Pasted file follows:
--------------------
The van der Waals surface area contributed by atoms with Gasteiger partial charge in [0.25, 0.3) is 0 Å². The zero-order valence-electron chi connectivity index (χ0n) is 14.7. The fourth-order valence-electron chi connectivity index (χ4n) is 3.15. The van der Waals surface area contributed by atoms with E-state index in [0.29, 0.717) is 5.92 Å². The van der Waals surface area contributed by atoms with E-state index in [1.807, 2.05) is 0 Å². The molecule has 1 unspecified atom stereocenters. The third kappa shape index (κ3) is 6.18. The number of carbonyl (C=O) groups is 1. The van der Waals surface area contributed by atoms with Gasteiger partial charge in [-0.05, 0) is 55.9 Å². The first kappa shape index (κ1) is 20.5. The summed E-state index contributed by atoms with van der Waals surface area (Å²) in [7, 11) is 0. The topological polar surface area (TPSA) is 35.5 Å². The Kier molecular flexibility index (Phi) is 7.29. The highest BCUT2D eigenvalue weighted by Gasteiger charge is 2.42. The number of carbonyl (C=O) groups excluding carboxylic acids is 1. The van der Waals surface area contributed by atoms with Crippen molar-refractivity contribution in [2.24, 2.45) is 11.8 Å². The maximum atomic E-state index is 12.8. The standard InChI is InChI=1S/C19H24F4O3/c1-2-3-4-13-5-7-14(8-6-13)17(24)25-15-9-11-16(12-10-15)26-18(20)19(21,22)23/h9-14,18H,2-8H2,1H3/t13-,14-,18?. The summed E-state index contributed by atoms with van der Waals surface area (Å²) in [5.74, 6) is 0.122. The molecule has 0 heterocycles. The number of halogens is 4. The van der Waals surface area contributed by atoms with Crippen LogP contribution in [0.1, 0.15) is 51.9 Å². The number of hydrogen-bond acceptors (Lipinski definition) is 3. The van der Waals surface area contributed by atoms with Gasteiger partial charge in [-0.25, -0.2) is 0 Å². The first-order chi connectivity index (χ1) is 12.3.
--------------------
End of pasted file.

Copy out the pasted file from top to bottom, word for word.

The van der Waals surface area contributed by atoms with Gasteiger partial charge in [0.25, 0.3) is 0 Å². The zero-order valence-electron chi connectivity index (χ0n) is 14.7. The fourth-order valence-electron chi connectivity index (χ4n) is 3.15. The van der Waals surface area contributed by atoms with E-state index in [0.29, 0.717) is 5.92 Å². The van der Waals surface area contributed by atoms with E-state index in [1.807, 2.05) is 0 Å². The molecule has 1 unspecified atom stereocenters. The third kappa shape index (κ3) is 6.18. The number of carbonyl (C=O) groups is 1. The van der Waals surface area contributed by atoms with Gasteiger partial charge in [-0.05, 0) is 55.9 Å². The first kappa shape index (κ1) is 20.5. The summed E-state index contributed by atoms with van der Waals surface area (Å²) in [7, 11) is 0. The topological polar surface area (TPSA) is 35.5 Å². The Kier molecular flexibility index (Phi) is 7.29. The highest BCUT2D eigenvalue weighted by Gasteiger charge is 2.42. The number of carbonyl (C=O) groups excluding carboxylic acids is 1. The van der Waals surface area contributed by atoms with Crippen molar-refractivity contribution in [2.24, 2.45) is 11.8 Å². The maximum atomic E-state index is 12.8. The standard InChI is InChI=1S/C19H24F4O3/c1-2-3-4-13-5-7-14(8-6-13)17(24)25-15-9-11-16(12-10-15)26-18(20)19(21,22)23/h9-14,18H,2-8H2,1H3/t13-,14-,18?. The summed E-state index contributed by atoms with van der Waals surface area (Å²) in [5.74, 6) is 0.122. The molecule has 0 heterocycles. The number of halogens is 4. The van der Waals surface area contributed by atoms with Crippen LogP contribution in [0.1, 0.15) is 51.9 Å². The number of hydrogen-bond acceptors (Lipinski definition) is 3. The van der Waals surface area contributed by atoms with Gasteiger partial charge in [-0.25, -0.2) is 0 Å². The first-order chi connectivity index (χ1) is 12.3.